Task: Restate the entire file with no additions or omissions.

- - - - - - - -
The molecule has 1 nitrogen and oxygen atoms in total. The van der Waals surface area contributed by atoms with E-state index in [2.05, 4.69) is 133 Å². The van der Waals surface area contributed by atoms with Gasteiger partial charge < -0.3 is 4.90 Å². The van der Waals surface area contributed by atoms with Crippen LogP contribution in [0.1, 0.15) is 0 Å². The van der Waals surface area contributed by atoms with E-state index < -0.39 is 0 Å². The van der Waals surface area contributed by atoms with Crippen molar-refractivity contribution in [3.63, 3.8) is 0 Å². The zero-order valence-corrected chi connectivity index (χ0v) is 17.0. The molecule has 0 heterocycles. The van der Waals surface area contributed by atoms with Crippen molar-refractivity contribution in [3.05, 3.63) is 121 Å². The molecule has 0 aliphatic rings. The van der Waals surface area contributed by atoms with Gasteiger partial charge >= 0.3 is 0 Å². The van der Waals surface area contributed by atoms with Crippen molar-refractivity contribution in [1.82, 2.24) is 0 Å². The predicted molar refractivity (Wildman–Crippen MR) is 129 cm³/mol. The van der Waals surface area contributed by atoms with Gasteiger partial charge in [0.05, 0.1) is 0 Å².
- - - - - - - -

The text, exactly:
The molecule has 1 nitrogen and oxygen atoms in total. The van der Waals surface area contributed by atoms with E-state index in [2.05, 4.69) is 133 Å². The van der Waals surface area contributed by atoms with Gasteiger partial charge < -0.3 is 4.90 Å². The van der Waals surface area contributed by atoms with Crippen LogP contribution in [0.1, 0.15) is 0 Å². The van der Waals surface area contributed by atoms with E-state index < -0.39 is 0 Å². The van der Waals surface area contributed by atoms with Crippen molar-refractivity contribution in [3.63, 3.8) is 0 Å². The zero-order valence-corrected chi connectivity index (χ0v) is 17.0. The molecule has 0 heterocycles. The van der Waals surface area contributed by atoms with Crippen molar-refractivity contribution in [3.05, 3.63) is 121 Å². The molecule has 0 aliphatic rings. The van der Waals surface area contributed by atoms with Gasteiger partial charge >= 0.3 is 0 Å². The van der Waals surface area contributed by atoms with Crippen molar-refractivity contribution in [1.82, 2.24) is 0 Å². The predicted molar refractivity (Wildman–Crippen MR) is 129 cm³/mol. The van der Waals surface area contributed by atoms with Gasteiger partial charge in [0.05, 0.1) is 0 Å².